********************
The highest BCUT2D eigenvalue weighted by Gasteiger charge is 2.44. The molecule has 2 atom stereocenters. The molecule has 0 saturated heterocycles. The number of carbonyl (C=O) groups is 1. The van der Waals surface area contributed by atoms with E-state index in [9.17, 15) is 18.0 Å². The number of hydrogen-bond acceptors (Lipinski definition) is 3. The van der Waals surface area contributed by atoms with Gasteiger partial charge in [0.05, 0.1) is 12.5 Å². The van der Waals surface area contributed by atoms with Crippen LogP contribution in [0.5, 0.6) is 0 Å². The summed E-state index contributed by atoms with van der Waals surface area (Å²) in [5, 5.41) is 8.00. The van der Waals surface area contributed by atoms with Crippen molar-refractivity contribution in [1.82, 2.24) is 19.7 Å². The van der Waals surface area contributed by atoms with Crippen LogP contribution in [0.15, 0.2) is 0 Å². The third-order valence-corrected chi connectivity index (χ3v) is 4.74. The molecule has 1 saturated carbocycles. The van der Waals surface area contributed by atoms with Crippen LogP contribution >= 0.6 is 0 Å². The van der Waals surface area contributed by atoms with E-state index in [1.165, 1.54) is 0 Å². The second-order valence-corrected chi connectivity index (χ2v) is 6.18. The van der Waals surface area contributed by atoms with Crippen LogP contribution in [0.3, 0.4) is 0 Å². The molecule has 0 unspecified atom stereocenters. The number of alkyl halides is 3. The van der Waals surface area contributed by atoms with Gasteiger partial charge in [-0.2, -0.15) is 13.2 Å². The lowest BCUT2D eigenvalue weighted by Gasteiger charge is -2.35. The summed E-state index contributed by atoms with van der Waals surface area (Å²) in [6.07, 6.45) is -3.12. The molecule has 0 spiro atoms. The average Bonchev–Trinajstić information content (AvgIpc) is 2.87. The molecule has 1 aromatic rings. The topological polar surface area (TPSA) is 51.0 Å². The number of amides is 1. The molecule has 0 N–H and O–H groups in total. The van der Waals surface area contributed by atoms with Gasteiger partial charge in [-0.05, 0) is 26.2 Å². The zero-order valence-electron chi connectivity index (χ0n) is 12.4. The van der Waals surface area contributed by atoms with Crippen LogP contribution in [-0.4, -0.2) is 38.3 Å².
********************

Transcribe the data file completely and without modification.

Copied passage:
The highest BCUT2D eigenvalue weighted by Gasteiger charge is 2.44. The molecule has 2 atom stereocenters. The molecule has 0 saturated heterocycles. The number of carbonyl (C=O) groups is 1. The van der Waals surface area contributed by atoms with E-state index in [9.17, 15) is 18.0 Å². The number of hydrogen-bond acceptors (Lipinski definition) is 3. The van der Waals surface area contributed by atoms with Gasteiger partial charge in [0.05, 0.1) is 12.5 Å². The van der Waals surface area contributed by atoms with Crippen LogP contribution in [0.5, 0.6) is 0 Å². The summed E-state index contributed by atoms with van der Waals surface area (Å²) in [5, 5.41) is 8.00. The van der Waals surface area contributed by atoms with Crippen molar-refractivity contribution in [1.82, 2.24) is 19.7 Å². The van der Waals surface area contributed by atoms with Crippen LogP contribution in [0.15, 0.2) is 0 Å². The third-order valence-corrected chi connectivity index (χ3v) is 4.74. The molecule has 1 saturated carbocycles. The van der Waals surface area contributed by atoms with Crippen LogP contribution >= 0.6 is 0 Å². The van der Waals surface area contributed by atoms with E-state index in [1.165, 1.54) is 0 Å². The second-order valence-corrected chi connectivity index (χ2v) is 6.18. The van der Waals surface area contributed by atoms with Crippen LogP contribution in [0.3, 0.4) is 0 Å². The molecule has 0 unspecified atom stereocenters. The number of alkyl halides is 3. The van der Waals surface area contributed by atoms with Gasteiger partial charge in [-0.2, -0.15) is 13.2 Å². The lowest BCUT2D eigenvalue weighted by Gasteiger charge is -2.35. The summed E-state index contributed by atoms with van der Waals surface area (Å²) in [6.07, 6.45) is -3.12. The molecule has 0 spiro atoms. The average Bonchev–Trinajstić information content (AvgIpc) is 2.87. The molecule has 1 aromatic rings. The topological polar surface area (TPSA) is 51.0 Å². The number of amides is 1. The molecule has 0 N–H and O–H groups in total. The van der Waals surface area contributed by atoms with Gasteiger partial charge in [-0.05, 0) is 26.2 Å². The zero-order valence-electron chi connectivity index (χ0n) is 12.4. The van der Waals surface area contributed by atoms with Crippen LogP contribution in [-0.4, -0.2) is 38.3 Å².